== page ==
The main difference between index fund investing today and in Graham’s time are the fees, which in some cases were up to a 9% entry fee back then while now you can buy a market fund with a yearly asset management fee of 0.04%.
Further, in his time, there weren’t any actual index funds which are the key investment vehicles at the moment, especially if an ETF.
Graham On Mutual Funds
Graham believes that the average investor does better by investing in funds rather than investing is stocks directly as funds promote the “good habits of savings and investing.” Those good habits are, unfortunately, not promoted by ETFs as the only purpose of them are to be tradable which is something you don’t want to do when you are a defensive investor and own a fund.
What’s interesting is that the funds analyzed by Graham performed better than the Dow Jones Index, and in line with the S&P 500. However, when digging deeper and analyzing the best performers, he points out how some of the managers took undue speculative risks to reach those results which is something investors should be careful of.
Graham further describes the typical stock market story where funds always set out to beat the market and the handful that do attract even more capital which allows them to continue to do so for a while. When the opposite happens, such funds are usually merged into other funds, so you don’t hear about them anymore.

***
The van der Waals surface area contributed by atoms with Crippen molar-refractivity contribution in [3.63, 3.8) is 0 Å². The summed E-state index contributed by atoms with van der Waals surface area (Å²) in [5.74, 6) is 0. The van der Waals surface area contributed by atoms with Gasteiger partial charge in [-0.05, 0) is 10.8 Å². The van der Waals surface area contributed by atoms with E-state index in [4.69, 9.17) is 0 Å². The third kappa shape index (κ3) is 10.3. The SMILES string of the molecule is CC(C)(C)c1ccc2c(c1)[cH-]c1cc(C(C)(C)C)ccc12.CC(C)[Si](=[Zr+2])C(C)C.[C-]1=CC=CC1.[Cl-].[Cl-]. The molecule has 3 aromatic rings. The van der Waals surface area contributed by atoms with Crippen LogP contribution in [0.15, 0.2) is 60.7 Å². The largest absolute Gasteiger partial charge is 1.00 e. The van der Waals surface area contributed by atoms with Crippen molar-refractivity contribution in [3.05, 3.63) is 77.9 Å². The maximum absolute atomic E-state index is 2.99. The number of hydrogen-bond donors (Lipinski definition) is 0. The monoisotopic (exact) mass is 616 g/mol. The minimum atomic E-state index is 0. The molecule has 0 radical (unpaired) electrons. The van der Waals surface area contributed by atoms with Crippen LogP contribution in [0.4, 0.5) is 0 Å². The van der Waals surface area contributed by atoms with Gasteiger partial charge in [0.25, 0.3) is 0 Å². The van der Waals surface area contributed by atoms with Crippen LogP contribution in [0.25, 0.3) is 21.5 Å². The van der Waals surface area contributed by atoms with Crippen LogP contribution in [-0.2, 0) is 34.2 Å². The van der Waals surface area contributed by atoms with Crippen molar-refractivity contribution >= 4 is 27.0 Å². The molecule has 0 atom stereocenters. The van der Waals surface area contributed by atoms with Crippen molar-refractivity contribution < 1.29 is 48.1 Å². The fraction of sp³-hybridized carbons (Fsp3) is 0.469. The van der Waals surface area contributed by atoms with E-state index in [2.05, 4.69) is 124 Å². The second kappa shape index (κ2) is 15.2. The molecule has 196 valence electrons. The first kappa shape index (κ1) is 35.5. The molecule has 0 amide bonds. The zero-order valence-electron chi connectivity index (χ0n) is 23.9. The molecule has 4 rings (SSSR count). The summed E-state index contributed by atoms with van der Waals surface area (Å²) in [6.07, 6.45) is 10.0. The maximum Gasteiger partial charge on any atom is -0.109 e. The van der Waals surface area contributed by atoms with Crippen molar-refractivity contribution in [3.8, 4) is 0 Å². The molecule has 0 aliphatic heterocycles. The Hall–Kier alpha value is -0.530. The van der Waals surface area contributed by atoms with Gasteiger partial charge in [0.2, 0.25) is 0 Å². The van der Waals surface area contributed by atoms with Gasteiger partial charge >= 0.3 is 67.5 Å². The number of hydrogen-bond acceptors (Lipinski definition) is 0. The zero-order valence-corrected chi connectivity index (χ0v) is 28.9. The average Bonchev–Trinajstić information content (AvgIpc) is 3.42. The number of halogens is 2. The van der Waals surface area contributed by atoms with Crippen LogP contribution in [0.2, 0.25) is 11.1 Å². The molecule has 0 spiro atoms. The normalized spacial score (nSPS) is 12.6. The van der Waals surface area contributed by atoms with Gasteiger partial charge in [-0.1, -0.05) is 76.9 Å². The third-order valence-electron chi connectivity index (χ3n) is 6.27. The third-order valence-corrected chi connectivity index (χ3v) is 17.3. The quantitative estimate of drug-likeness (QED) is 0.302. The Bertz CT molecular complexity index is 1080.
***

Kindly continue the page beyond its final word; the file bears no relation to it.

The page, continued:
Something similar is going on with current markets where index funds have done really well and as money keeps coming in, they continue to do well. However, Graham describes such performance by using a French quote:
“Plus ça change, plus c’est la même chose”
Which literarily means: “The more it changes, the more it is the same.”
Applying this to the new environment, as index funds keep going up, I’m scared of what it will look like when the 35-year trend reverts.
Buy Closed-End Funds
If you want to invest in funds, Graham’s take is to buy closed-end funds that can’t take anymore financing and thus focus on performance. Needless to say, one such fund is Berkshire. Further, you should buy only a 10% to 15% discount to asset value.
In the case of BRK, this should be at around 1.2 of book value as much of BRK’s value is not on the books.
Back To Index Funds
So, according to Graham, if we must buy actively managed funds, we should buy discounted closed-end funds in order to get value when we buy.
As index funds weren’t yet introduced back then, we can only estimate what Graham’s take would be on them. But given Graham’s preference for a simple 75% to 25% stock bond allocation for the defensive investor, an index fund like the S&P 500 would make it even easier. And when stocks are expensive, you’d hold more in bonds, and vice versa.
As the price to earnings ratio of the S&P 500 is now 24.87 implying a long term earnings yield of 4%, we could say stocks are expensive as the 2-year Treasury bond yields 2.57% at no risk. Further, corporate earnings are stretched thanks to tax benefits and 8 years of economic expansion and low interest rates.
4% at high risk, as the S&P 500 can easily go down to 1,500 points versus 2.57% at no risk, is something each of us has to consider.
Nevertheless, if we return to Graham’s key investing habits of saving and investing on a monthly basis, you should actually rejoice in a stock market crash as you would be able to buy more and have a higher dividend yield and return on investment over time.
I’m not usually saying that index funds are bad, but simply that the risk at current levels is too high for the returns and the lower yielding Treasury is better from a risk reward perspective than an index fund.
I think Graham would agree as stocks were extremely expensive for him in 1971 where we can see above the price to earnings ratio was close to 19.